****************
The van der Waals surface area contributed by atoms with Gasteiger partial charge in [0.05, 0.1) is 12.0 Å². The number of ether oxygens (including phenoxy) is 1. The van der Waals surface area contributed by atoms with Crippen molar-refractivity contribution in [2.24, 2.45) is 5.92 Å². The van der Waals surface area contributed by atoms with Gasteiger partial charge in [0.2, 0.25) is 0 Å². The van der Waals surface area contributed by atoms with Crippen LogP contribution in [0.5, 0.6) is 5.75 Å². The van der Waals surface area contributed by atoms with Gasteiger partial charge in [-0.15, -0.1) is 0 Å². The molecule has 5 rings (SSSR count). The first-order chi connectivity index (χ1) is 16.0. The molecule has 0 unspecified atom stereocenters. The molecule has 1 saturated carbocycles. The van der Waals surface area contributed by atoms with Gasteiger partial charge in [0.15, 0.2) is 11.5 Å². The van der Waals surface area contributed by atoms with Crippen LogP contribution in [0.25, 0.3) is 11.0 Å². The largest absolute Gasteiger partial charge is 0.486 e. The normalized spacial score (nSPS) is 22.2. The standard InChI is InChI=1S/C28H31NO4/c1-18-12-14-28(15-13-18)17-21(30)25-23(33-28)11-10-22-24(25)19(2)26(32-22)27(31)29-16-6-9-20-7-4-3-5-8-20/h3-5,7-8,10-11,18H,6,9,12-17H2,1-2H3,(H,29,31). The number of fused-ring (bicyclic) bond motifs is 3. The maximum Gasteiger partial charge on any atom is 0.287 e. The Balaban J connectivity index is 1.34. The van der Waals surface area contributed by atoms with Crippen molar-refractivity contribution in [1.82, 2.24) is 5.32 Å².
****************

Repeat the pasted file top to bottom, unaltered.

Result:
The van der Waals surface area contributed by atoms with Gasteiger partial charge in [0.05, 0.1) is 12.0 Å². The number of ether oxygens (including phenoxy) is 1. The van der Waals surface area contributed by atoms with Crippen molar-refractivity contribution in [2.24, 2.45) is 5.92 Å². The van der Waals surface area contributed by atoms with Gasteiger partial charge in [0.2, 0.25) is 0 Å². The van der Waals surface area contributed by atoms with Crippen LogP contribution in [0.5, 0.6) is 5.75 Å². The van der Waals surface area contributed by atoms with Gasteiger partial charge in [-0.15, -0.1) is 0 Å². The molecule has 5 rings (SSSR count). The first-order chi connectivity index (χ1) is 16.0. The molecule has 0 unspecified atom stereocenters. The molecule has 1 saturated carbocycles. The van der Waals surface area contributed by atoms with Gasteiger partial charge in [0.15, 0.2) is 11.5 Å². The van der Waals surface area contributed by atoms with Crippen LogP contribution in [0.25, 0.3) is 11.0 Å². The largest absolute Gasteiger partial charge is 0.486 e. The normalized spacial score (nSPS) is 22.2. The standard InChI is InChI=1S/C28H31NO4/c1-18-12-14-28(15-13-18)17-21(30)25-23(33-28)11-10-22-24(25)19(2)26(32-22)27(31)29-16-6-9-20-7-4-3-5-8-20/h3-5,7-8,10-11,18H,6,9,12-17H2,1-2H3,(H,29,31). The number of fused-ring (bicyclic) bond motifs is 3. The maximum Gasteiger partial charge on any atom is 0.287 e. The Balaban J connectivity index is 1.34. The van der Waals surface area contributed by atoms with Crippen molar-refractivity contribution in [1.82, 2.24) is 5.32 Å².